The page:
6. The idea of the civilizing mission sometimes conflicted with the violence used to establish and impose imperial rule.

7. Europeans took the opportunities provided by imperialism to learn more about other cultures but continued to believe in their own superiority.

8. Missionaries viewed indigenous religion as inferior and sometimes supported military action to spread Christianity.

9. A few Europeans believed that conquered peoples were superior in that they were not corrupted by “civilization.”

10. Despite the paradoxes of imperialism, Europeans continued to take pride in the imperial accomplishments of their own nations.

13

II. The Industry of Empire

A. Industrial Innovation

Second Industrial Revolution in Britain

Agricultural changes

Challenges to British dominance

Areas of slower industrialization

II. The Industry of Empire

A. Industrial Innovation

1. Industrial, technological, and commercial innovation characterized the late nineteenth century.

2. New products — from the telephone to the internal combustion engine — provided proof of industrial progress. After 1880, electricity came into common use.

3. Leading industrial nations mined massive quantities of coal and iron and produced steel during the 1870s and 1880s, all necessary for the growth of industry.

4. For Great Britain, a second Industrial Revolution developed, founded this time not on steam and textiles but on heavy industrial products like iron and steel.

5. On the continent, the two industrial revolutions arrived simultaneously in many countries.

6. Outwork persisted in some industries such as garment making.

7. Industrialization transformed agriculture in the late nineteenth century, as chemical fertilizers boosted crop yields and reapers and threshers mechanized harvesting.

8. The development of refrigeration accommodated the transport of fruit and meat, diversifying and increasing the urban food supply, while the importation of tin from the colonies facilitated the large-scale commercial canning of foods.

9. European technological superiority, manifested in railroads, steamships, medicines, and guns, contributed to the success of imperialism.

10. Great Britain began to lose its industrial predominance to Germany and the United States, both of which rapidly industrialized during this period and came to exceed Britain in both research and innovation.

11. German industrialization was facilitated by the conquest of the resource-rich and technically advanced provinces of Alsace and Lorraine.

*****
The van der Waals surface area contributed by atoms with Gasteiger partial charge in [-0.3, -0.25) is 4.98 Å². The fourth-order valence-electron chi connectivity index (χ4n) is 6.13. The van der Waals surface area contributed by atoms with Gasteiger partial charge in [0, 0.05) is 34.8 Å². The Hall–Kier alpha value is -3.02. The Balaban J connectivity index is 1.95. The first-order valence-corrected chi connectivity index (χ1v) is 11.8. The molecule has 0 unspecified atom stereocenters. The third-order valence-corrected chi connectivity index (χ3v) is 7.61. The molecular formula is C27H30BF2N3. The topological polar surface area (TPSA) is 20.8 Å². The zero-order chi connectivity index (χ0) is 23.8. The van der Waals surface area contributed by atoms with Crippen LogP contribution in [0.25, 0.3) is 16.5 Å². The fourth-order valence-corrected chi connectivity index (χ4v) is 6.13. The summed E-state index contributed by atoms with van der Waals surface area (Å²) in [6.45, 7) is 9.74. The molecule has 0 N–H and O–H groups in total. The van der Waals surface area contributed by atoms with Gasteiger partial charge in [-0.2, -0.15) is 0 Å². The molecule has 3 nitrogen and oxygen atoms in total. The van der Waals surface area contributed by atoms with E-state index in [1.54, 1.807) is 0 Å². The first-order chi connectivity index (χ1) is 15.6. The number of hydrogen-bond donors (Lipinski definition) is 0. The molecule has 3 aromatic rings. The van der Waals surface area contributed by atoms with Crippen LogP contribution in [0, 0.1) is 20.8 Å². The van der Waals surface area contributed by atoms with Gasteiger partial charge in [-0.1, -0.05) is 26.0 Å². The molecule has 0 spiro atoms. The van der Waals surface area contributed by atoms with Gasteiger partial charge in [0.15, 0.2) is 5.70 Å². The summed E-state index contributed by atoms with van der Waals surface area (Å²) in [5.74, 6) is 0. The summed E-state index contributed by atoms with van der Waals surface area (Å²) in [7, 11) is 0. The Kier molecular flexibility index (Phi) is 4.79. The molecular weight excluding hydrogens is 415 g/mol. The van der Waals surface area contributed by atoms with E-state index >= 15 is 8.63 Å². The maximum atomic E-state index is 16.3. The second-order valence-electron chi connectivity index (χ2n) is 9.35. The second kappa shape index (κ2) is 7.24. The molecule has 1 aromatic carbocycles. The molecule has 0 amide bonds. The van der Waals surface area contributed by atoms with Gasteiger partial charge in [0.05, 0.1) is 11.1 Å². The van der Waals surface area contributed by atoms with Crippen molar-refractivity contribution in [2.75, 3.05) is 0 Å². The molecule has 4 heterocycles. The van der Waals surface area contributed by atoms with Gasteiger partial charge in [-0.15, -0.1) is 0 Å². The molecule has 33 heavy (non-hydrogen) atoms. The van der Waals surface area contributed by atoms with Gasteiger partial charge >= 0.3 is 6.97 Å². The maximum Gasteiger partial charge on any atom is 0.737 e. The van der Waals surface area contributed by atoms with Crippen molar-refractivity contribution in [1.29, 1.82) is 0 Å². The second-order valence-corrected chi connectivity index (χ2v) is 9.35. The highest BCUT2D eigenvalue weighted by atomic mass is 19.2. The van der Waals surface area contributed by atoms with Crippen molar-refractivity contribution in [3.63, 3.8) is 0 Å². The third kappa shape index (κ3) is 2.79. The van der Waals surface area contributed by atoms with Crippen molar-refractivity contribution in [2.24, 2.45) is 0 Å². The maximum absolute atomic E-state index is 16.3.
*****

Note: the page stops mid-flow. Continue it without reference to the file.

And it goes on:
12. American industry drew on America’s rich natural resources and was more driven by entrepreneurs than state-driven German industrialization.

13. French industry grew, but French business establishments remained smaller than those in Germany and the United States.

14. In Spain, Austria-Hungary, and Italy, industry developed in highly concentrated areas, but the rest of these countries remained tied to nonmechanized agriculture.

15. Electricity allowed the coal-poor Scandinavian countries to industrialize, and Sweden and Norway became leaders in the use of hydroelectric power and the development of electrical products.

16. Russian industrialization continued to lag behind.

17. Russian peasants, still tied to the mir, only worked in small numbers in industry when they were not needed to work the land.

18. Russian workers and peasants could not afford to buy the goods they produced.

15

II. The Industry of Empire—cont’d

B. Facing Economic Crisis

Entrepreneurs and obstacles

Stock markets

Cartels, trusts, and vertical integration

End of free trade

II. The Industry of Empire—cont’d

B. Facing Economic Crisis

1. Before 1850, economic crises were usually caused by an agricultural crisis.

2. In 1873, however, a crisis of industry and finance developed on its own because entrepreneurs were facing more and more obstacles. The crisis spread from Europe to the rest of the world, evidence of how economies were increasingly tied together globally.

3. First, industry had become capital intensive because entrepreneurs had to invest heavily in expensive machinery to start a business.

4. Second, the distribution and consumption of goods were both inadequate to sustain growth because workers were paid too little to consume many industrial products. Slumps became common.

5. Governments responded to this crisis with new laws that limited personal liability in cases of bankruptcy, thereby increasing investor confidence.

6. Stock markets trading in a wide variety of securities raised money from larger, more international pools of capital. At the center of the international economy was the London Stock Exchange.

7. Businesses began to band together into cartels (favored in Germany) and trusts (predominant in the United States) in order to control prices and competition.

8. Trusts and cartels also vertically integrated companies, thereby enabling them to control the entire process of manufacturing from raw material to finished product.

9. Trusts and cartels restricted the free market. Governments also restricted the market by raising tariffs in response to recessions and trade deficits. All countries except Belgium, Britain, and the Netherlands ended free trade by the 1890s.